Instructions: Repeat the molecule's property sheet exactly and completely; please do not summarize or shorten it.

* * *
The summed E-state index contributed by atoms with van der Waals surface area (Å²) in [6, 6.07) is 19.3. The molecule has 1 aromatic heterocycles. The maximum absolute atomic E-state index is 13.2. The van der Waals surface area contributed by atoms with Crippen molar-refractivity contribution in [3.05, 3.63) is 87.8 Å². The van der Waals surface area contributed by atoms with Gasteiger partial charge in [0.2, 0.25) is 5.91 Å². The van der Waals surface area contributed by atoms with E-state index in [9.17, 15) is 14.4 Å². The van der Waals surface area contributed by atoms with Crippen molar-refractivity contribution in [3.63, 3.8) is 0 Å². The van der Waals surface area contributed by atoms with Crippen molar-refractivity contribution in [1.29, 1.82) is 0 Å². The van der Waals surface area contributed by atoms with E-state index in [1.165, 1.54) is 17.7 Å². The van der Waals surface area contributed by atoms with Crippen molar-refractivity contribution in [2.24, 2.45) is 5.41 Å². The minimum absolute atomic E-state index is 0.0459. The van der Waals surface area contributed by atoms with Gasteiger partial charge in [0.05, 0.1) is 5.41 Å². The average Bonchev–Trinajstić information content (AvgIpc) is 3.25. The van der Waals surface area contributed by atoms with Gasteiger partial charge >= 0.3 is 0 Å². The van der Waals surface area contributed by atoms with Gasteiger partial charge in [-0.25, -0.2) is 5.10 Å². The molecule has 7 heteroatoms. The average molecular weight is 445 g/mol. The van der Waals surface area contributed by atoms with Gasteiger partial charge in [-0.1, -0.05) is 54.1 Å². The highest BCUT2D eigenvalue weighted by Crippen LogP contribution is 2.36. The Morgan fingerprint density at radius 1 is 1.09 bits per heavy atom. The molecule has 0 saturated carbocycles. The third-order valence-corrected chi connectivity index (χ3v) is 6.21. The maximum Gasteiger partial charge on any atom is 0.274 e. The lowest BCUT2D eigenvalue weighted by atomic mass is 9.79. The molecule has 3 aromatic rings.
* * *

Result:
The summed E-state index contributed by atoms with van der Waals surface area (Å²) in [6, 6.07) is 19.3. The molecule has 1 aromatic heterocycles. The maximum absolute atomic E-state index is 13.2. The van der Waals surface area contributed by atoms with Crippen molar-refractivity contribution in [3.05, 3.63) is 87.8 Å². The van der Waals surface area contributed by atoms with Gasteiger partial charge in [0.2, 0.25) is 5.91 Å². The van der Waals surface area contributed by atoms with E-state index in [9.17, 15) is 14.4 Å². The van der Waals surface area contributed by atoms with Crippen molar-refractivity contribution in [3.63, 3.8) is 0 Å². The van der Waals surface area contributed by atoms with Crippen molar-refractivity contribution in [1.29, 1.82) is 0 Å². The van der Waals surface area contributed by atoms with E-state index in [1.165, 1.54) is 17.7 Å². The van der Waals surface area contributed by atoms with Crippen molar-refractivity contribution in [2.24, 2.45) is 5.41 Å². The minimum absolute atomic E-state index is 0.0459. The van der Waals surface area contributed by atoms with Gasteiger partial charge in [0.05, 0.1) is 5.41 Å². The average Bonchev–Trinajstić information content (AvgIpc) is 3.25. The van der Waals surface area contributed by atoms with Gasteiger partial charge >= 0.3 is 0 Å². The van der Waals surface area contributed by atoms with Gasteiger partial charge in [-0.25, -0.2) is 5.10 Å². The molecule has 7 heteroatoms. The average molecular weight is 445 g/mol. The van der Waals surface area contributed by atoms with Gasteiger partial charge in [-0.1, -0.05) is 54.1 Å². The highest BCUT2D eigenvalue weighted by Crippen LogP contribution is 2.36. The Morgan fingerprint density at radius 1 is 1.09 bits per heavy atom. The molecule has 0 saturated carbocycles. The third-order valence-corrected chi connectivity index (χ3v) is 6.21. The maximum Gasteiger partial charge on any atom is 0.274 e. The lowest BCUT2D eigenvalue weighted by atomic mass is 9.79. The molecule has 3 aromatic rings.